This sci-fi film, directed by Korean Bong Joon Ho (also director of Parasites), raises uncomfortable questions about the origin of our food. Specifically, about genetically modified meat, through the story of friendship between Okja, a “super pig” created by an agrochemical corporation called Mirando, and young Mija (Ahn Seo-Hyeon). The two live in the mountains taking care of each other, but the conflict begins when Mirando wants her back to participate in a pig beauty pageant in the United States. Mila will do everything she can to stop the multinational corporation and its CEO, Lucy (Tilda Swinton), from taking her friend away. The film delivers strong messages that acknowledge animal intelligence and sensitivity while strongly criticizing the meat industry, one of the biggest emitters of greenhouse gases.
Available on Netflix. Running time: 118 minutes.
This mind-blowing story won the Oscar for best documentary in 2021. If you haven’t seen it, we’ll explain why we think you shouldn’t wait any longer. Craig Foster is a prominent documentary filmmaker who has filmed some of the world’s most dangerous animals, worked on famous productions like Blue Planet II, and even discovered new species. However, an existential crisis that led to depression made him take a break and go back home to Cape Town, where he began diving daily into the sea. Underwater, in the middle of a kelp forest, is where Foster met an octopus which he began filming for eight years. My Master the Octopus is the result of those 3000 hours of filming. Craig shows the incredible friendship he establishes with this highly intelligent octopus, which he claims taught him more than any human. A refreshing love story to enjoy with a glass of Gran Reserva Sauvignon Blanc.
Available on Netflix. Running time: 1 hour and 25 minutes.
Six years after winning the Oscar for The Big Short, director Adam McKay released this comedy that tackles the global climate crisis last year. Leonardo DiCaprio and Jennifer Lawrence play Randall Mindy and Kate Dibiasky, two astronomers who discover an imminent catastrophe: a comet is approaching planet Earth and will eradicate it. They begin a relentless journey to alarm humanity and try to save the planet: they manage to talk to the President of the United States (Meryl Streep), a tech billionaire (Marc Rylance), and TV hosts Brie Evantee (Cate Blanchett) and Jack Bremmer (Tyler Perry). However, the information is tough to digest. This ambitious film divided critics with its verdict, labeling it hilarious and pretentious. That’s why we invite you to watch it to make up your mind about the film. Why not while sipping a glass of Gran Reserva Cabernet Sauvignon? A wine with tension to match this film.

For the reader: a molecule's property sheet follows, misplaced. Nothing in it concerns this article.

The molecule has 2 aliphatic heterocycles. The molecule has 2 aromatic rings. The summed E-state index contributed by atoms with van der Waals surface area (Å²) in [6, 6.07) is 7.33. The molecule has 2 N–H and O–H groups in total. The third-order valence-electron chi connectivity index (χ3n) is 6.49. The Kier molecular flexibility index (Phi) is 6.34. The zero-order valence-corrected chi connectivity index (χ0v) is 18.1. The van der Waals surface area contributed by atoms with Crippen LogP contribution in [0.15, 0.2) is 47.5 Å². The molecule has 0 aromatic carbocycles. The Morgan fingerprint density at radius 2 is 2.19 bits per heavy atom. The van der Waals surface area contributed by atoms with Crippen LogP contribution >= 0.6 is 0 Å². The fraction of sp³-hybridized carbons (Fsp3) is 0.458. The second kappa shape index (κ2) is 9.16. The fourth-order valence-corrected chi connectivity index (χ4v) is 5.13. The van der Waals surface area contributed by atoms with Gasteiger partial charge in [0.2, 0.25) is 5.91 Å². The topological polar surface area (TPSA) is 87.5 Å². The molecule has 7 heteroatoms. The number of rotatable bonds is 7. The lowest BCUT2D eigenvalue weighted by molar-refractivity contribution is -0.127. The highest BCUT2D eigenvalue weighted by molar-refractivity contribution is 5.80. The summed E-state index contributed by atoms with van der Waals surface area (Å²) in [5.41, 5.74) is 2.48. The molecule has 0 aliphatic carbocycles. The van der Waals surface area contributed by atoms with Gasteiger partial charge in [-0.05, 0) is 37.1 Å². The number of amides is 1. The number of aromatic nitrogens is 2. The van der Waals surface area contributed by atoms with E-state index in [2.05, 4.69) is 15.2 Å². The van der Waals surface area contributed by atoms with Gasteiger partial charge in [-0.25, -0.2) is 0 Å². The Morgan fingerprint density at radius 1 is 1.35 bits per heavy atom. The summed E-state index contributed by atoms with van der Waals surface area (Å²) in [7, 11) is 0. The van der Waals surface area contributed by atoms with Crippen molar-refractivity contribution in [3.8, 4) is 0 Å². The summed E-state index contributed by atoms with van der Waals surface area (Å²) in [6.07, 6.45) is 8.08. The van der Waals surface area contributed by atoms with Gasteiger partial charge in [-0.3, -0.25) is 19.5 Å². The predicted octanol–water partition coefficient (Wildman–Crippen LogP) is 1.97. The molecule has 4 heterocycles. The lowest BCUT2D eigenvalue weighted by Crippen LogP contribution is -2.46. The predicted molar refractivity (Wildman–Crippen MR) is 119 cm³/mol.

Available on Netflix. Running time: 2 hours and 18 minutes.
This optimistic documentary, narrated by actor Woody Harrelson and featuring celebrity appearances by model Gisele Bundchen, posits the theory that soil could offer a solution to the climate crisis thanks to its ability to sequester carbon. Through the experience of scientists and farmers, this documentary argues and explains the healing power of soil through regenerative agriculture. At the same time, it reviews how mechanical plowing and pesticides have led to soil erosion because they do not allow for the fixation of carbon, causing, among other things, desertification. Thus, it provides several small solutions we can all start practicing to counteract the climate crisis. We believe this is a captivating and hopeful documentary, ideal for enjoying with a Gran Reserva Malbec, which stands out for its soft and sweet tannins.
Available on Netflix. Running time: 1 hour and 24 minutes.
We comply with the highest standards of verified social and environmental performance, transparency, and legal responsibility to balance benefit and purpose.
We adopt an Impact Business Model, creating beneficial links between business, community, and environment.
The Gran Reserva vineyards are an important part of the project to conserve native forest areas and protect local biodiversity. Our native forests have the ability to retain rainwater and control the kind of climate change that results from water shortages.
We take care of 1,432 hectares of protected forests and, on average per vineyard, a total of 105 species of fauna and 48 species of registered flora.
Our effort to preserve nature begins with responsible water consumption. 99% of the water we use comes from surface and subterranean sources.
Our vineyards are drip irrigated, which translates to a 90% efficiency on water consumption, and over the past 3 years, we’ve reduced our water footprint by 10%.
All of our winemaking processes require the use of energy. Our choice to invest in clean, renewable energy reflects our desire to co-create a sustainable planet for the future.
100% of the electricity used to make the wines in the Gran Reserva collection come from renewable sources, including solar energy.
Concha y Toro has been certified under the Wines of Chile Sustainability Code since 2012, which means that our vineyards are officially recognized as sustainable vineyards.
The wines in our Gran Reserva collection are crafted entirely from estate-owned grapes in sustainably managed vineyards.